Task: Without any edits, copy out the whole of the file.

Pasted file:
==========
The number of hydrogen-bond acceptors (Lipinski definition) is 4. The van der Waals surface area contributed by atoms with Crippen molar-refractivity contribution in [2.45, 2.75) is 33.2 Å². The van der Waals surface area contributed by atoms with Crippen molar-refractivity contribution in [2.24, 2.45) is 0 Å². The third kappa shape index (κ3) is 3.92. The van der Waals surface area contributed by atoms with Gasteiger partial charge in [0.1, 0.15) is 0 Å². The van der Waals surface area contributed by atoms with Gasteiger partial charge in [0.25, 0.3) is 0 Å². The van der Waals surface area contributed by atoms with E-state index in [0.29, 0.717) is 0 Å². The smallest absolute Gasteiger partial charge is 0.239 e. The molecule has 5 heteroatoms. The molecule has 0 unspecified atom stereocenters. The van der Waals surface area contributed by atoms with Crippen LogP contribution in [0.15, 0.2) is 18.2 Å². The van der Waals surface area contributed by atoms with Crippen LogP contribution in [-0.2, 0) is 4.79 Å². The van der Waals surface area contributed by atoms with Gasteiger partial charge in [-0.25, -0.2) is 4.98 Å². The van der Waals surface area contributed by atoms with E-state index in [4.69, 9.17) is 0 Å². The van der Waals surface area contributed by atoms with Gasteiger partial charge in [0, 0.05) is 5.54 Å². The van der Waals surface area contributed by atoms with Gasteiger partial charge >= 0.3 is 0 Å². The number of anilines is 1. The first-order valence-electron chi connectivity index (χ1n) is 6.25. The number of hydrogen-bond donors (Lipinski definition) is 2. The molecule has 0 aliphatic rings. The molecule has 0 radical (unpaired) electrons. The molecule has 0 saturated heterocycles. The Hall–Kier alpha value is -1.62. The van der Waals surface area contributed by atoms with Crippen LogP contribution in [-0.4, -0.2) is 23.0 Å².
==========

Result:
The number of hydrogen-bond acceptors (Lipinski definition) is 4. The van der Waals surface area contributed by atoms with Crippen molar-refractivity contribution in [2.45, 2.75) is 33.2 Å². The van der Waals surface area contributed by atoms with Crippen molar-refractivity contribution in [2.24, 2.45) is 0 Å². The third kappa shape index (κ3) is 3.92. The van der Waals surface area contributed by atoms with Gasteiger partial charge in [0.1, 0.15) is 0 Å². The van der Waals surface area contributed by atoms with Gasteiger partial charge in [0.25, 0.3) is 0 Å². The van der Waals surface area contributed by atoms with E-state index in [0.29, 0.717) is 0 Å². The smallest absolute Gasteiger partial charge is 0.239 e. The molecule has 5 heteroatoms. The molecule has 0 unspecified atom stereocenters. The van der Waals surface area contributed by atoms with Crippen LogP contribution in [0.15, 0.2) is 18.2 Å². The van der Waals surface area contributed by atoms with Crippen LogP contribution in [-0.2, 0) is 4.79 Å². The van der Waals surface area contributed by atoms with Gasteiger partial charge in [-0.25, -0.2) is 4.98 Å². The van der Waals surface area contributed by atoms with E-state index in [4.69, 9.17) is 0 Å². The van der Waals surface area contributed by atoms with Gasteiger partial charge in [0, 0.05) is 5.54 Å². The van der Waals surface area contributed by atoms with Gasteiger partial charge >= 0.3 is 0 Å². The number of anilines is 1. The first-order valence-electron chi connectivity index (χ1n) is 6.25. The number of hydrogen-bond donors (Lipinski definition) is 2. The molecule has 0 aliphatic rings. The molecule has 0 radical (unpaired) electrons. The molecule has 0 saturated heterocycles. The Hall–Kier alpha value is -1.62. The van der Waals surface area contributed by atoms with Crippen LogP contribution in [-0.4, -0.2) is 23.0 Å².